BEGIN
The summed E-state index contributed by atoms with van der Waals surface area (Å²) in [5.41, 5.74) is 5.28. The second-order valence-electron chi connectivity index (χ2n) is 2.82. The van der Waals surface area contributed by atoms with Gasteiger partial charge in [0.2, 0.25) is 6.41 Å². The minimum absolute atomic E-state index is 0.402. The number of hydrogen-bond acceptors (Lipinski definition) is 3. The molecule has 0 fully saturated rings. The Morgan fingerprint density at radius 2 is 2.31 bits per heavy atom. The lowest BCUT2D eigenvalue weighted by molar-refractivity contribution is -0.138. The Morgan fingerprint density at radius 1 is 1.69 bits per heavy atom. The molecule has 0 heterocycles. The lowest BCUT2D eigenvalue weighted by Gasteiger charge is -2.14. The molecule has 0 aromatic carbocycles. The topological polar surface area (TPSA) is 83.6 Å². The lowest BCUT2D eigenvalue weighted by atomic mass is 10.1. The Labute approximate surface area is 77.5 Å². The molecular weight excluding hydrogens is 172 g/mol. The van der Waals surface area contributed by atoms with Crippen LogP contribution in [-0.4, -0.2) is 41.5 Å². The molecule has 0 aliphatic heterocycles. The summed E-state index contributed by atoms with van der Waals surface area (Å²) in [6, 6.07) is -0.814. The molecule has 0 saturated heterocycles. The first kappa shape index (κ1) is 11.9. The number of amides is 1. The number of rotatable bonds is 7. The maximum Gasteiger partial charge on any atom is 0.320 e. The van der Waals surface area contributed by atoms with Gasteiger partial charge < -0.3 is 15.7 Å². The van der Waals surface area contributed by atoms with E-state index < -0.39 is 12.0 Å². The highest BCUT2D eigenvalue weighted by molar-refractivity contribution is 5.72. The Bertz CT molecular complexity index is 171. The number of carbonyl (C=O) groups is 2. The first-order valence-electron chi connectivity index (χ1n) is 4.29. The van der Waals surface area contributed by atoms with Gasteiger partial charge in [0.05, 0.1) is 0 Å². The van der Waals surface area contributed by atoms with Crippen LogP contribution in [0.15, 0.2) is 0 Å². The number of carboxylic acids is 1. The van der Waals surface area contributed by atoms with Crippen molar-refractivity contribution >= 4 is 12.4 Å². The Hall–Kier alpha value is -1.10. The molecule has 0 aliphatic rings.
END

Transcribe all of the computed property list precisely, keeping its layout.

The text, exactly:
The summed E-state index contributed by atoms with van der Waals surface area (Å²) in [5.41, 5.74) is 5.28. The second-order valence-electron chi connectivity index (χ2n) is 2.82. The van der Waals surface area contributed by atoms with Gasteiger partial charge in [0.2, 0.25) is 6.41 Å². The minimum absolute atomic E-state index is 0.402. The number of hydrogen-bond acceptors (Lipinski definition) is 3. The molecule has 0 fully saturated rings. The Morgan fingerprint density at radius 2 is 2.31 bits per heavy atom. The lowest BCUT2D eigenvalue weighted by molar-refractivity contribution is -0.138. The Morgan fingerprint density at radius 1 is 1.69 bits per heavy atom. The molecule has 0 heterocycles. The lowest BCUT2D eigenvalue weighted by Gasteiger charge is -2.14. The molecule has 0 aromatic carbocycles. The topological polar surface area (TPSA) is 83.6 Å². The lowest BCUT2D eigenvalue weighted by atomic mass is 10.1. The Labute approximate surface area is 77.5 Å². The molecular weight excluding hydrogens is 172 g/mol. The van der Waals surface area contributed by atoms with Crippen LogP contribution in [-0.4, -0.2) is 41.5 Å². The molecule has 0 aliphatic heterocycles. The summed E-state index contributed by atoms with van der Waals surface area (Å²) in [6, 6.07) is -0.814. The molecule has 0 saturated heterocycles. The first kappa shape index (κ1) is 11.9. The number of amides is 1. The number of rotatable bonds is 7. The maximum Gasteiger partial charge on any atom is 0.320 e. The van der Waals surface area contributed by atoms with Gasteiger partial charge < -0.3 is 15.7 Å². The van der Waals surface area contributed by atoms with E-state index < -0.39 is 12.0 Å². The highest BCUT2D eigenvalue weighted by molar-refractivity contribution is 5.72. The Bertz CT molecular complexity index is 171. The number of carbonyl (C=O) groups is 2. The first-order valence-electron chi connectivity index (χ1n) is 4.29. The van der Waals surface area contributed by atoms with Gasteiger partial charge in [0.05, 0.1) is 0 Å². The van der Waals surface area contributed by atoms with Crippen LogP contribution in [0.15, 0.2) is 0 Å². The number of carboxylic acids is 1. The van der Waals surface area contributed by atoms with Crippen molar-refractivity contribution >= 4 is 12.4 Å². The Hall–Kier alpha value is -1.10. The molecule has 0 aliphatic rings.